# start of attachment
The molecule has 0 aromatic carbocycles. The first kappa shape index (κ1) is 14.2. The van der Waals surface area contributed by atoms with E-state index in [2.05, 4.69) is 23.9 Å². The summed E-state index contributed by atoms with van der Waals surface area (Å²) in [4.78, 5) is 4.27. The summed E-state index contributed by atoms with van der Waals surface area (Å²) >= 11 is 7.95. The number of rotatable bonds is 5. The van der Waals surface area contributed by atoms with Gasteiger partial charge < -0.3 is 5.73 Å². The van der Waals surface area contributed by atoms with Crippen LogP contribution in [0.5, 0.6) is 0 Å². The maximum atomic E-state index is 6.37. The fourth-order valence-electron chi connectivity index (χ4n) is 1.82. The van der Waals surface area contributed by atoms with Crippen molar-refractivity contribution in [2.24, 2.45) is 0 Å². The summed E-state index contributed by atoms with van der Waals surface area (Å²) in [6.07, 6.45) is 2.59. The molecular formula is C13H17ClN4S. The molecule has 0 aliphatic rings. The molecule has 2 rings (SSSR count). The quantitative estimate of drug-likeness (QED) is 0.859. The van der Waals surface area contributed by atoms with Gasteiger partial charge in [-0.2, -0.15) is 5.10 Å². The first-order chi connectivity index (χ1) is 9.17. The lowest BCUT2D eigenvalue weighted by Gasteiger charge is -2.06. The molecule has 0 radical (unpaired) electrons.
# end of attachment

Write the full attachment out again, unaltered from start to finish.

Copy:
The molecule has 0 aromatic carbocycles. The first kappa shape index (κ1) is 14.2. The van der Waals surface area contributed by atoms with E-state index in [2.05, 4.69) is 23.9 Å². The summed E-state index contributed by atoms with van der Waals surface area (Å²) in [4.78, 5) is 4.27. The summed E-state index contributed by atoms with van der Waals surface area (Å²) >= 11 is 7.95. The number of rotatable bonds is 5. The van der Waals surface area contributed by atoms with Gasteiger partial charge < -0.3 is 5.73 Å². The van der Waals surface area contributed by atoms with Crippen LogP contribution in [0.5, 0.6) is 0 Å². The maximum atomic E-state index is 6.37. The fourth-order valence-electron chi connectivity index (χ4n) is 1.82. The van der Waals surface area contributed by atoms with Crippen molar-refractivity contribution in [2.24, 2.45) is 0 Å². The summed E-state index contributed by atoms with van der Waals surface area (Å²) in [6.07, 6.45) is 2.59. The molecular formula is C13H17ClN4S. The molecule has 0 aliphatic rings. The molecule has 2 rings (SSSR count). The quantitative estimate of drug-likeness (QED) is 0.859. The van der Waals surface area contributed by atoms with Gasteiger partial charge in [-0.2, -0.15) is 5.10 Å². The first-order chi connectivity index (χ1) is 9.17. The lowest BCUT2D eigenvalue weighted by Gasteiger charge is -2.06. The molecule has 0 radical (unpaired) electrons.